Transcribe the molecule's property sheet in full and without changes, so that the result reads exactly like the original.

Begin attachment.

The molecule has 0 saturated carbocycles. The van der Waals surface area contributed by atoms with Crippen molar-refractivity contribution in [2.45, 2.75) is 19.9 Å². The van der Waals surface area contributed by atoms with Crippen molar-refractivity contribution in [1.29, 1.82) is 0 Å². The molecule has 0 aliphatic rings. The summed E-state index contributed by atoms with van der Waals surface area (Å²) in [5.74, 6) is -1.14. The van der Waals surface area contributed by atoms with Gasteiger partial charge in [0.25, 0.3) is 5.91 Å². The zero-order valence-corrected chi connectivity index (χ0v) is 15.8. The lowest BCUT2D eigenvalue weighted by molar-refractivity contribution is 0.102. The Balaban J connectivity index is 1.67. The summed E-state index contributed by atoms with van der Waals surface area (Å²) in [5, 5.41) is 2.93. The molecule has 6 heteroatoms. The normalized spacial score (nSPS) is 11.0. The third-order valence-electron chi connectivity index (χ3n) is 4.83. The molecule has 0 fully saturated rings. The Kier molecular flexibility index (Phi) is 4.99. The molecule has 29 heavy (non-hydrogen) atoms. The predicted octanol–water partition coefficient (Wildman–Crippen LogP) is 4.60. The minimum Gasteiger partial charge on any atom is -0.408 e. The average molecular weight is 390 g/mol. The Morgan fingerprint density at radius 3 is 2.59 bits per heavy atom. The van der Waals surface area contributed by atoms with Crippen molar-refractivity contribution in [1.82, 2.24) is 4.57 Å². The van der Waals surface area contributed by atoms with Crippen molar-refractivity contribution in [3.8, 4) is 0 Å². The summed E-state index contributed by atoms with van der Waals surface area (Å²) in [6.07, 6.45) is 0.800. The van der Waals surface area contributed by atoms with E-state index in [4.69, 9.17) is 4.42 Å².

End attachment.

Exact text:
The molecule has 0 saturated carbocycles. The van der Waals surface area contributed by atoms with Crippen molar-refractivity contribution in [2.45, 2.75) is 19.9 Å². The van der Waals surface area contributed by atoms with Crippen molar-refractivity contribution in [1.29, 1.82) is 0 Å². The molecule has 0 aliphatic rings. The summed E-state index contributed by atoms with van der Waals surface area (Å²) in [5.74, 6) is -1.14. The van der Waals surface area contributed by atoms with Gasteiger partial charge in [0.25, 0.3) is 5.91 Å². The zero-order valence-corrected chi connectivity index (χ0v) is 15.8. The lowest BCUT2D eigenvalue weighted by molar-refractivity contribution is 0.102. The Balaban J connectivity index is 1.67. The summed E-state index contributed by atoms with van der Waals surface area (Å²) in [5, 5.41) is 2.93. The molecule has 6 heteroatoms. The normalized spacial score (nSPS) is 11.0. The third-order valence-electron chi connectivity index (χ3n) is 4.83. The molecule has 0 fully saturated rings. The Kier molecular flexibility index (Phi) is 4.99. The molecule has 29 heavy (non-hydrogen) atoms. The predicted octanol–water partition coefficient (Wildman–Crippen LogP) is 4.60. The minimum Gasteiger partial charge on any atom is -0.408 e. The average molecular weight is 390 g/mol. The Morgan fingerprint density at radius 3 is 2.59 bits per heavy atom. The van der Waals surface area contributed by atoms with Crippen molar-refractivity contribution in [1.82, 2.24) is 4.57 Å². The van der Waals surface area contributed by atoms with Crippen molar-refractivity contribution in [3.8, 4) is 0 Å². The summed E-state index contributed by atoms with van der Waals surface area (Å²) in [6.07, 6.45) is 0.800. The van der Waals surface area contributed by atoms with E-state index in [4.69, 9.17) is 4.42 Å².